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Is there like a support group to talk to about seeing - truly seeing - Clojure for the first time? As someone who haven’t done LISPs before, but have extensive C# experience as well as a great interest in typed functional programming, I never thought a LISP with dynamic (!!!) typing would be anything for me. But having just worked through a couple of Advent of Code challenges I feel obsessed with the language. I dream about it! Lovely parens everywhere! Watching some of Rich Hickey’s talks just jolts me with insights that challenge my last ten years of professional programming experience. Seeing static types as a lovely puzzle to solve, but oftentimes a hindrance to actually solving problems - 🤯 In many ways using Clojure feels like the first time I learned Python some 20 years ago. Everything feels exciting and challenging and possible. Things just make sense. The first time ever writing a single line of Clojure I completed twelve programming challenges in Advent of Code without getting the answer wrong a single time. No off by ones, no confused abstraction usage. No null ref bombs. Just data and (already familiar) functions, packaged up in a way that feels intuitive and easy to use. No “killer feature” that actually involves a lot of complexity (looking at you, Go channels) and leads beginners down a path of power but also confusion.
> No “killer feature” that actually involves a lot of complexity (looking at you, Go channels) and leads beginners down a path of power but also confusion Well 😅, actually there are some of that, but lets say they're kept away for advance power users. You've got the same complex channels and CSP Go-routines, actually probably even slightly more complex than in Go with core.async. And you've got user defined macros I'd say are an easy way for beginner to get themselves in a place of too much power that confuses them. But yea, the language steers you towards simple things, that's really engrained to its core. So happy you're enjoying it! I've had the same happen to me, and now no other language brings me Joy anymore, only Clojure or Clojure-like languages do 😛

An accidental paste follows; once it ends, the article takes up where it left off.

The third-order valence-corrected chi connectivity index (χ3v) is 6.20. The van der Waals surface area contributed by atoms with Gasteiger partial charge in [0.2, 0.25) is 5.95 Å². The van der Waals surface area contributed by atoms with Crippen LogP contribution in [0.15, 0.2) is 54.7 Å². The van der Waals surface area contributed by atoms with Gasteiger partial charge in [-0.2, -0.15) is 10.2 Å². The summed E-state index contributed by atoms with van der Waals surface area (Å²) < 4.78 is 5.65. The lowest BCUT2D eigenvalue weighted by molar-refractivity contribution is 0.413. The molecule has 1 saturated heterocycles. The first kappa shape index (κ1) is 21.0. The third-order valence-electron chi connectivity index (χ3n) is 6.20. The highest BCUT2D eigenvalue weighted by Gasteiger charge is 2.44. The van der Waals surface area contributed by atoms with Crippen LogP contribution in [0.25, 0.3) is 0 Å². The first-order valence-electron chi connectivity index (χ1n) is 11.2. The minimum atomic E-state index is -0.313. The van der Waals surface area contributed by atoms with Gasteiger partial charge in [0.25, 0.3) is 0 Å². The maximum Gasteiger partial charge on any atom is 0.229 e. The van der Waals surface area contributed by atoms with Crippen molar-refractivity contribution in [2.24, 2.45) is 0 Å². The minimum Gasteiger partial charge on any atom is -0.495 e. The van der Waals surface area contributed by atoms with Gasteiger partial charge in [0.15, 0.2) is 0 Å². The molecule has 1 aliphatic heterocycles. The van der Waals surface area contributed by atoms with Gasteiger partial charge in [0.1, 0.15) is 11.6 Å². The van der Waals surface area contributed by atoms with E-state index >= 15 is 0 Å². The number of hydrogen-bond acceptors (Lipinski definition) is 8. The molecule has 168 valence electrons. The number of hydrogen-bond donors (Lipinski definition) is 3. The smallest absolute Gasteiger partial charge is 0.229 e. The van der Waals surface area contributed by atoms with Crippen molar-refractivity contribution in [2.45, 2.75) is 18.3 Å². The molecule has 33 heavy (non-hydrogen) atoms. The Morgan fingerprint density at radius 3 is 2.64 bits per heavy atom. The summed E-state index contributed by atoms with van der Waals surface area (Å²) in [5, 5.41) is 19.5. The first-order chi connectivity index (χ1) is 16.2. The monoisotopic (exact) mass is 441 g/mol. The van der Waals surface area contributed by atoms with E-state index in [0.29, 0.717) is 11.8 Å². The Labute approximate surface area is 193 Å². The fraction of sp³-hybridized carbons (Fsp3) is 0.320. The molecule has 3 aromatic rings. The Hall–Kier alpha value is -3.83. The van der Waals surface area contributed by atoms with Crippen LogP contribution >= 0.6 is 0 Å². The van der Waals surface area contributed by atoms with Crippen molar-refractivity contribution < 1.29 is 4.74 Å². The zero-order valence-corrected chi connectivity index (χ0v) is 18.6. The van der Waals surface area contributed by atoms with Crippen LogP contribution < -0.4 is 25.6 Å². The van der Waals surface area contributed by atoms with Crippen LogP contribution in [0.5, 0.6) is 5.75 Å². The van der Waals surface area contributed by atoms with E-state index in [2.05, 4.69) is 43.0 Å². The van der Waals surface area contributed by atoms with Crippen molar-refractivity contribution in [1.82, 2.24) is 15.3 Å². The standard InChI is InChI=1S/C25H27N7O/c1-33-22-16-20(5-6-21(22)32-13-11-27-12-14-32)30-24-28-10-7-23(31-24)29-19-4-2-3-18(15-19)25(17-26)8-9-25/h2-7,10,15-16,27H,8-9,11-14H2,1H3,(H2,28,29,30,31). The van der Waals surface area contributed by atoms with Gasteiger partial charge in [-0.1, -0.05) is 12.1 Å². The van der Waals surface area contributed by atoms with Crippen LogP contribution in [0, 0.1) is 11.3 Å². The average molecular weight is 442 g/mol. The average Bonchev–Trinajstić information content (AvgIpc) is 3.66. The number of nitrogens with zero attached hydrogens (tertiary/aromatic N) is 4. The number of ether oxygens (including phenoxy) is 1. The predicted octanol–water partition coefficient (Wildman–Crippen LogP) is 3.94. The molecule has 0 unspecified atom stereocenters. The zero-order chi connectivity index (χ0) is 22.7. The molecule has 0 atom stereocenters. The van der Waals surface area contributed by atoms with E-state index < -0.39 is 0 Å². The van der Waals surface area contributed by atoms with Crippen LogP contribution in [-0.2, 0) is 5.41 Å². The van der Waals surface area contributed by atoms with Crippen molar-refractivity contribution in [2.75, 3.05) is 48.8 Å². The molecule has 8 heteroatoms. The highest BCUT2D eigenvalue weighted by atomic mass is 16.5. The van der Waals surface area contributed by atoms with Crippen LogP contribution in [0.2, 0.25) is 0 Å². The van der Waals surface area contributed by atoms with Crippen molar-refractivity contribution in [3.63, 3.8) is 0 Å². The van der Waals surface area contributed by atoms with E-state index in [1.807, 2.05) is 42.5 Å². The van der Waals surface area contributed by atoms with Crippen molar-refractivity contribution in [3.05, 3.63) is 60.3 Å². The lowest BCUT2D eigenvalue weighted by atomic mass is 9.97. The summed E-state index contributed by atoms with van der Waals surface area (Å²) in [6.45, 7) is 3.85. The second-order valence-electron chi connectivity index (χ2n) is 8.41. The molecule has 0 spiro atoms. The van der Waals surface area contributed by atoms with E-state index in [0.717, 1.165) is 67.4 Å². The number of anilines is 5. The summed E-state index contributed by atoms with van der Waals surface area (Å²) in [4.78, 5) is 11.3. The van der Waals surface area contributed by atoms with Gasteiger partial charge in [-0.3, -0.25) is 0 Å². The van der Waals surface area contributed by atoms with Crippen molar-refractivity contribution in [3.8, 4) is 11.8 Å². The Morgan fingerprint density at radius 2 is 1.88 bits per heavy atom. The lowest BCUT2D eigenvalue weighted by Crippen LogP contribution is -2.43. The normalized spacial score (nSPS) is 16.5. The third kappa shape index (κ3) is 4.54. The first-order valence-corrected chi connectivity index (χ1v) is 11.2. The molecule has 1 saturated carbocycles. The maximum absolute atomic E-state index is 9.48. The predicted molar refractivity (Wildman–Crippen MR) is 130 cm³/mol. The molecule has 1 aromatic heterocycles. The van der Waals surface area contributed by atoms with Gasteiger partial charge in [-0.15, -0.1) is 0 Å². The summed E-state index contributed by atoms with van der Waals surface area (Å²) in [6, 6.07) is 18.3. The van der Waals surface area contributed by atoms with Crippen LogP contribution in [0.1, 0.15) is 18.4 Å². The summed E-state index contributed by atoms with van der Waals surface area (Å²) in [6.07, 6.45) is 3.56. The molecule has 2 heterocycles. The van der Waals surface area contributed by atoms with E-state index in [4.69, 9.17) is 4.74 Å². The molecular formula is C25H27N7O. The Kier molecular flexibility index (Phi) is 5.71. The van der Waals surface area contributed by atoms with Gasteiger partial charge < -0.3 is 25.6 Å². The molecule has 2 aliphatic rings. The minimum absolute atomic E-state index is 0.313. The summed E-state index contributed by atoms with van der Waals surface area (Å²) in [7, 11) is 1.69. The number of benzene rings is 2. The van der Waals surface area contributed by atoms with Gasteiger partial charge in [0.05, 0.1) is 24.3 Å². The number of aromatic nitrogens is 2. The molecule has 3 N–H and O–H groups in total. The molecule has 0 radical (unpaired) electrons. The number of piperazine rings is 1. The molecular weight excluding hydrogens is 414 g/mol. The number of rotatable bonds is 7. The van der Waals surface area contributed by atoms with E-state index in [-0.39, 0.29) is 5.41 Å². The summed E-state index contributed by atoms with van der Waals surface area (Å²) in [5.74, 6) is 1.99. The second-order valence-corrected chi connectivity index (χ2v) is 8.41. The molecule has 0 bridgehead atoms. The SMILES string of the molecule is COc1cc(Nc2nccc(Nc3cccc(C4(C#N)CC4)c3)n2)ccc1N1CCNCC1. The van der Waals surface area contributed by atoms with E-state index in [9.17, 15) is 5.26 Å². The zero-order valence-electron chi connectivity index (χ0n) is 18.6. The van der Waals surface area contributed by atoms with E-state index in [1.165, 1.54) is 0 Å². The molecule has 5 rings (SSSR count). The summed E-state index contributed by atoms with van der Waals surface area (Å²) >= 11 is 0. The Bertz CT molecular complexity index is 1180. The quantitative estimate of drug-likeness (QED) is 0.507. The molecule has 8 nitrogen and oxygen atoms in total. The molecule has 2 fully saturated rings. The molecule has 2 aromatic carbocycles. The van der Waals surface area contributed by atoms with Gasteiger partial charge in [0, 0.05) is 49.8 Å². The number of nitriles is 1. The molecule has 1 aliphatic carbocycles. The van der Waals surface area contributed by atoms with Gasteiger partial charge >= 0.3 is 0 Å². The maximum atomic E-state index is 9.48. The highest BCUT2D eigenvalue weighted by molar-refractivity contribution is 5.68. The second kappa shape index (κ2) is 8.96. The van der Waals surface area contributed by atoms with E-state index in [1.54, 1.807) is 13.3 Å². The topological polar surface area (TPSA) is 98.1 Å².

Hello everyone! I hope my message finds you and all your loved ones well and healthy! I am in Clojure for three months now. Of course i am still a complete n00b but i wanted to ask a question...how Clojure compares to Scala? I mean they are both functional but any differences?
Plenty of differences. I'd say that the only similarities are that they are both functional languages on the JVM. Scala is a statically-typed language with a powerful (and complicated) type system. It's also a multi-paradigm language. That means you can use in both imperative and functional style. Most Scala users learn towards the functional style, in my experience. Clojure, in contrast, is a dynamically-typed language. You can use it for imperative programming, but very few people do that, and the language heavily steers you toward functional programming. Clojure is also a Lisp. Clojure developers typically make heavy use of the REPL to interactively iterate on their programs. Scala is more traditional in that sense, relying heavily on static typing and IDE support. Clojure is a vastly simpler language than Scala. See also the Clojure rationale at https://clojure.org/about/rationale.
Oh, and importantly, Clojure puts data first, whereas Scala is more reminiscent of the traditional object-oriented approach in that respect.
Hi @U4ZDX466T and thank you so much for your response! My background is mostly JVM languages. For the last 4 years i am working on Groovy language. I have touched a bit of Scala but never truly kept me due to the complexities that you are referring. I felt that i wanted more power and more simplicity! That's why i have chosen to start learning Clojure. I have a long way to! One more thing that hooked me is the ability of this language to do hot code swap. Something that, if i am not mistaken, only the BEAM languages can do.
I think @U4ZDX466T explained the difference pretty well. I would say that in my experience, a lot of people actually use Scala in an imperative OO style, and not functional, because a lot of people choose it over Java simply to avoid the verbosity that Java has (or used to have, since its improved a lot in that area more recently). This isn't always true, die hard passionate Scala devs do use it mostly functionally, but in my work experience, places that are JVM shop (and not Scala shop specifically), where you have some teams or services that tried Scala, often end up using it in OO style. Clojure on the other hand can't be used like that. So its both a harder transition, as well as a better introduction to FP in my opinion.
Clojure can do hot-code reloading, and dynamic code loading as well. But I'd say, in Erlang, you might realistically (though even in Erlang its not really done), deploy your code changes to prod using hot-code reload. Where as in Clojure, you probably shouldn't deploy changes with hot-code reload to prod, but you will definitely use it for development, testing, and debugging.